The term “Pound for Pound” was originally created for Sugar Ray Robinson. Robinson is widely considered the greatest boxer ever. It meant that if all fighters were the same size, Robinson would beat them all. A pound for pound list determines who the best fighters are if, hypothetically, all were the same size. determines a fighter’s status primarily by the quality of opposition. Fighting style is also given consideration as we look at head to head matchups but we believe your resume defines your greatness. We hope the list below reflects that and welcome all comments.

1. SAUL ALVAREZ (52-1-2, 35 KO’s) 

WBA World Middleweight Champion

Saul “Canelo” Alvarez affirmed his position as the world’s best fighter with a 12-round unanimous decision win over Daniel Jacobs–wresting the IBF belt away from Jacobs and unifying it with Canelo’s WBA and WBA middleweight straps. However, Canelo was stripped of that IBF title in July as negotiations for his next opponent went south. Canelo is still in search of that foe. For now, he remains on top of this list.

Next: TBD

2. ERROL SPENCE JR. (25-0, 21 KO’S)

IBF World Welterweight Champion 

Errol Spence Jr.

It wasn’t just that Errol Spence Jr. defeated undefeated, four-division world champion Mikey Garcia in lopsided fashion. It was how he did it. While everyone expected Spence to walk through his smaller opponent, the former 2012 US Olympian used superior boxing skills to keep the Mexican great off-balance and administer a beatdown that solidified his status as the man at welterweight and a potential superstar. Spence will take on his toughest opponent to date when he faces WBC World Welterweight Champion Shawn Porter in an anticipated 147-pound unification on September 28. This could be a Fight of the Year candidate.

Next: vs. Shawn Porter on September 28


 WBO World Welterweight Champion

As expected, Terence “Bud” Crawford made short work of a seriously-faded Amir Khan, stopping the past-prime Brit in six rounds. It was Crawford looked spectacular as usual but it’s hard to gauge how good he is, given the quality of opposition–particularly at 147, where his promotional affiliation leaves him on the outside looking in. Crawford needs to step up the level of competition sooner rather than later.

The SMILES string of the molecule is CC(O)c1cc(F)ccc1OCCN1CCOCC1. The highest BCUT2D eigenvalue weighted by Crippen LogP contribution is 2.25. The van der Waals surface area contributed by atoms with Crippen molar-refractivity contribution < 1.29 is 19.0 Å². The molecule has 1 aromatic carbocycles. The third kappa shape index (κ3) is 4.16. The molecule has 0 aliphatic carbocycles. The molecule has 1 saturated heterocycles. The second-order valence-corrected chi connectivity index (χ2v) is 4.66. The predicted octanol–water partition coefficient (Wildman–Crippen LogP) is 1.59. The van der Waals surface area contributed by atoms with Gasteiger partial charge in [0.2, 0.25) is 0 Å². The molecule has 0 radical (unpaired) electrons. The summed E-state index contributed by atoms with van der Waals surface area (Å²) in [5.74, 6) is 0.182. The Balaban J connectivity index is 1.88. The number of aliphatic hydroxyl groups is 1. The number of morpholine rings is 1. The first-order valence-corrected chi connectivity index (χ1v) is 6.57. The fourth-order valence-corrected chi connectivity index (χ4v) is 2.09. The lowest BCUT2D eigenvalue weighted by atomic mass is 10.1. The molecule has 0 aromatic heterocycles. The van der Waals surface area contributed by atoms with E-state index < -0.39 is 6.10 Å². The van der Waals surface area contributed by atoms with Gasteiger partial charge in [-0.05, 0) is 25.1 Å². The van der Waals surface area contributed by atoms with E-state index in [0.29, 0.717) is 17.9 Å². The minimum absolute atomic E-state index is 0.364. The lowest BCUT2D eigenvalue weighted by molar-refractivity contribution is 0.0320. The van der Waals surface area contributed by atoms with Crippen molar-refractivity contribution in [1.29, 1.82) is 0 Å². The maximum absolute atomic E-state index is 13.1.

Next: TBD


WBA & WBO World Super Featherweight Champion 

Lomachenko returned this April with a wicked fourth-round TKO over Anthony Crolla. Now he’ll travel to the UK to take on Luke Campbell for the vacant WBC world lightweight title. A win here gives Loma three world titles at 135-pounds. Fans, however, are clamoring to see him against Richard Commey, Devin Haney, Teofimo Lopez or even Mikey Garcia if he ever returns to 135.

Next: vs. Luke Campbell on August 31

5. LEO SANTA CRUZ (36-1-1, 19 KO’S)

WBA World Featherweight Champion 

Leo Santa Cruz returned to the ring in February, easily outpointing Mexico’s Rafael Rivera. Rivera was a late substitute for an injured Miguel Flores, but proved to be a tough out. Nevertheless, he was overmatched by Santa Cruz’s skill set. There’s nothing the Mexican-American doesn’t do well, whether it’s brawling in close quarters or boxing on the outside. Santa Cruz says he wants fellow world featherweight champion Gary Russell Jr. next. What a showdown that would be.

Next: TBD

6. OLEKSANDR USYK (16-0, 12 KO’S)

Oleksandr Usyk

Reigning 2018 Fighter of the Year Oleksandr Usyk was planning a big 2019 but injuries have postponed his move to heavyweight. THe former undisputed cruiserweight king is now campaigning among the big men–and in search of an opponent. An impressive win over a high-ranked contender puts the division on notice is as there isn’t a single thing that Usyk doesn’t do well in the ring.

Next: TBD


WBC World Super Flyweight Champion

Jarret Hurd

If Juan Francisco Estrada were a welterweight, he’d be a superstar. Instead the two-division champ goes largely unknown fighting out of the super flyweight division. “El Gallo” can box, can brawl, take a punch, give a punch and his ring IQ is as high as anyone else’s in the sport. Estrada is on the back nine of his career — enjoy him now while you can.

Next: vs. Dewayne Beamon on August 24

8. NAOYA INOUE (18-0, 16 KO’S)

 WBA & IBF World Bantamweight Champion

Naoya Inoue

Naoya Inoue is a fast-rising, multi-weight world champion who many believe is arguably the biggest puncher in the sport sans Deontay Wilder. Inoue is now in the finals of the bantamweight portion of the World Boxing Super Series, where he faces rejuvenated former pound for pounder. Another impressive KO win will shoot him up this list.

Next: vs. Nonito Donaire on November 7

9. MIKEY GARCIA (39-1, 30 KO’S)

Mikey Garcia

Mikey Garcia, already a great fighter, dared to join rare air by moving up to face world welterweight champion Errol Spence Jr. Garcia fell well short of his goal in losing a wide unanimous decision. However, he showed grit and a steel chin, somehow surviving Spence’s furious assault. No word on whether he’ll return to lightweight–where he still holds the WBC world title–or will stay at 147 or go to 140 where he once held a belt. No matter what he does, don’t count Garcia out.

Next: vs. TBD

10. JERMALL CHARLO (29-0, 21 KO’S) 

WBC World Middleweight Champion


Jermall “The Hitman” Charlo dominated Brandon Adams last June but failed to impress. After dominating the 154-pound division with younger twin brother Jermell, Jermall has been unsuccessful in attempting to entice the top 160-pounders to face him. Perhaps that changes soon and we find out just how good Charlo truly is.

Next: TBD

The Next 10: Gennady Golovkin, Deontay Wilder, Manny Pacquiao, Gervonta Davis, Miguel Berchelt, Luis Nery, Gary Russell Jr, Julian Williams, Oleksander Gvozdyk, Callum Smith